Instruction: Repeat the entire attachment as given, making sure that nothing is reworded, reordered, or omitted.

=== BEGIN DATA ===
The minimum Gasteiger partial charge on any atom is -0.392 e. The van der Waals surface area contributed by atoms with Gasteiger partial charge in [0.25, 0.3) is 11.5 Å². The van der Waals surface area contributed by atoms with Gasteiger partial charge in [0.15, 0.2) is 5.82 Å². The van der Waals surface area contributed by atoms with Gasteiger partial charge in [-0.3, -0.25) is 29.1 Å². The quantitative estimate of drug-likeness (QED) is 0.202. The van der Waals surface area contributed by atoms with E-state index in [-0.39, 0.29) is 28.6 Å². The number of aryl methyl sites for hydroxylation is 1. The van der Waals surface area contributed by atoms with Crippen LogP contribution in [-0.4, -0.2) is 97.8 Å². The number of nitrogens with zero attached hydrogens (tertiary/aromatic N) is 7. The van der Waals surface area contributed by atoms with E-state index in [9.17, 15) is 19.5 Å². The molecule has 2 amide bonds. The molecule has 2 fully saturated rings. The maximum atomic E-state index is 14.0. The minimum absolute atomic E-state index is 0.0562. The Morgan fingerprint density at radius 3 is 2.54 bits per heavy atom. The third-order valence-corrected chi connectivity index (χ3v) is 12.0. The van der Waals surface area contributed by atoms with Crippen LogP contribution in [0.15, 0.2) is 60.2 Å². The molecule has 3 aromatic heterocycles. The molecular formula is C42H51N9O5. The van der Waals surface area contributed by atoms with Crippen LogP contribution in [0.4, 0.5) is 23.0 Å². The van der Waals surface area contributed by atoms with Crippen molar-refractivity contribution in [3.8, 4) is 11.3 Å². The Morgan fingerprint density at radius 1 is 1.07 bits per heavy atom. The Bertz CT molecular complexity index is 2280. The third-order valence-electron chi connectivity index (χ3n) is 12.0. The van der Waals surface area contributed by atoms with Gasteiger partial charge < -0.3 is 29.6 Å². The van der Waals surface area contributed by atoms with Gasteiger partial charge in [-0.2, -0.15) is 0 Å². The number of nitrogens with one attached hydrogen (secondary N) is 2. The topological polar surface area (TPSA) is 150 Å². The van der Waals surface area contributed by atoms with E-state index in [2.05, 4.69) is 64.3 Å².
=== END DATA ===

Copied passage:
The minimum Gasteiger partial charge on any atom is -0.392 e. The van der Waals surface area contributed by atoms with Gasteiger partial charge in [0.25, 0.3) is 11.5 Å². The van der Waals surface area contributed by atoms with Gasteiger partial charge in [0.15, 0.2) is 5.82 Å². The van der Waals surface area contributed by atoms with Gasteiger partial charge in [-0.3, -0.25) is 29.1 Å². The quantitative estimate of drug-likeness (QED) is 0.202. The van der Waals surface area contributed by atoms with E-state index in [-0.39, 0.29) is 28.6 Å². The number of aryl methyl sites for hydroxylation is 1. The van der Waals surface area contributed by atoms with Crippen LogP contribution in [-0.4, -0.2) is 97.8 Å². The number of nitrogens with zero attached hydrogens (tertiary/aromatic N) is 7. The van der Waals surface area contributed by atoms with E-state index in [9.17, 15) is 19.5 Å². The molecule has 2 amide bonds. The molecule has 2 fully saturated rings. The maximum atomic E-state index is 14.0. The minimum absolute atomic E-state index is 0.0562. The Morgan fingerprint density at radius 3 is 2.54 bits per heavy atom. The third-order valence-corrected chi connectivity index (χ3v) is 12.0. The van der Waals surface area contributed by atoms with Crippen LogP contribution in [0.15, 0.2) is 60.2 Å². The molecule has 3 aromatic heterocycles. The molecular formula is C42H51N9O5. The van der Waals surface area contributed by atoms with Crippen LogP contribution in [0.4, 0.5) is 23.0 Å². The van der Waals surface area contributed by atoms with Crippen molar-refractivity contribution in [3.8, 4) is 11.3 Å². The Morgan fingerprint density at radius 1 is 1.07 bits per heavy atom. The Bertz CT molecular complexity index is 2280. The third-order valence-electron chi connectivity index (χ3n) is 12.0. The van der Waals surface area contributed by atoms with Gasteiger partial charge < -0.3 is 29.6 Å². The van der Waals surface area contributed by atoms with Gasteiger partial charge in [-0.2, -0.15) is 0 Å². The number of nitrogens with one attached hydrogen (secondary N) is 2. The topological polar surface area (TPSA) is 150 Å². The van der Waals surface area contributed by atoms with E-state index in [2.05, 4.69) is 64.3 Å².